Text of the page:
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A hybrid cloud environment consists of a mix of on-premises, private cloud and public cloud services with orchestration between the platforms. The prefix "hyper" means over or exaggerated and "hybrid" means mixed. As the name implies, the hyper-hybrid cloud has the same elements as the basic model but with more diversity, and more complexity resulting from that diversity. The hyper-hybrid cloud creates additional challenges for enterprise IT in terms of connectivity, interoperability, administration and security.
In a multi-cloud scenario, an enterprise might use Amazon Web Services' (AWS) Simple Storage Service (S3) for data storage, Rackspace OnMetal for cloud databases, Google for big data systems, and an OpenStack private cloud for sensitive on-premises data and applications.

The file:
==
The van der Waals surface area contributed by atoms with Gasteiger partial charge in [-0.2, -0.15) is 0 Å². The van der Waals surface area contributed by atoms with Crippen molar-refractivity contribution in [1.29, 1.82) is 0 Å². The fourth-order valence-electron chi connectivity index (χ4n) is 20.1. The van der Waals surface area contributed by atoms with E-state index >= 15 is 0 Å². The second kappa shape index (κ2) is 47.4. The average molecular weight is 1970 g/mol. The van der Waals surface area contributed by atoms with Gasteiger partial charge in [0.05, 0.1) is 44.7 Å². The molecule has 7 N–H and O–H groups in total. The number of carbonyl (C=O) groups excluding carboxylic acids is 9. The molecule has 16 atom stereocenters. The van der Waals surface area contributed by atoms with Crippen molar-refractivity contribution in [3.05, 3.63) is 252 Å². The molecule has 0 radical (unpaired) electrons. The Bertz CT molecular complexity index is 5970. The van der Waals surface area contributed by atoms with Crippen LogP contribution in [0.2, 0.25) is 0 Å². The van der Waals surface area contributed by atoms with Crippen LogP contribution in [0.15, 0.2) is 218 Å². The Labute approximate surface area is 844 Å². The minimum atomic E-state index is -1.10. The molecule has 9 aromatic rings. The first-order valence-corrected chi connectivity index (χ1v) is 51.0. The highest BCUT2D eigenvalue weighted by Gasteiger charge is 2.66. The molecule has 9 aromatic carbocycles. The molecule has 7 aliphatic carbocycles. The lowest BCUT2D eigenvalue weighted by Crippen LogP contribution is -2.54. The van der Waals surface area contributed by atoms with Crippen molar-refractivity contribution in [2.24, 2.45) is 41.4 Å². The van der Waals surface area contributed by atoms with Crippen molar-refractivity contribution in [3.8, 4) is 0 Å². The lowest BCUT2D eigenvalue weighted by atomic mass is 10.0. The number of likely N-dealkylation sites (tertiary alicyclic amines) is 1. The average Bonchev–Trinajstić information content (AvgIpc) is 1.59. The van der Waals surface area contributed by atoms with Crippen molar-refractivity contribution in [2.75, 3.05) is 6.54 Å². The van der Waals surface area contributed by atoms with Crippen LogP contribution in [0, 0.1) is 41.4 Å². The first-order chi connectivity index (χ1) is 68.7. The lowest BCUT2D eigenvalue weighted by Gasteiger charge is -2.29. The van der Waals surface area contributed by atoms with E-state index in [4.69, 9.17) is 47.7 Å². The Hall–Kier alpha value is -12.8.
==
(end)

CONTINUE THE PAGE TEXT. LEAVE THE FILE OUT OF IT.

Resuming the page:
Products and services designed to help an organization deal with the challenges of the hyper-hybrid cloud include:
- Integration platform as a service (iPaaS): a set of cloud-based tools that enables software engineers to deploy, manage, govern and integrate applications and services.
- Cloud integration platform: a product that facilitates the integration of an organization’s onsite (non-cloud-based) business resources with cloud-based resources.
- Cloud broker: a third-party individual or business that acts as an intermediary between the purchaser of a cloud computing service and the sellers of that service.
- Cloud aggregator: a type of cloud broker that packages and integrates multiple cloud computing services into one or more composite services.
- Cloud federation: the practice of interconnecting service providers' cloud environments to load balance traffic and accommodate spikes in demand.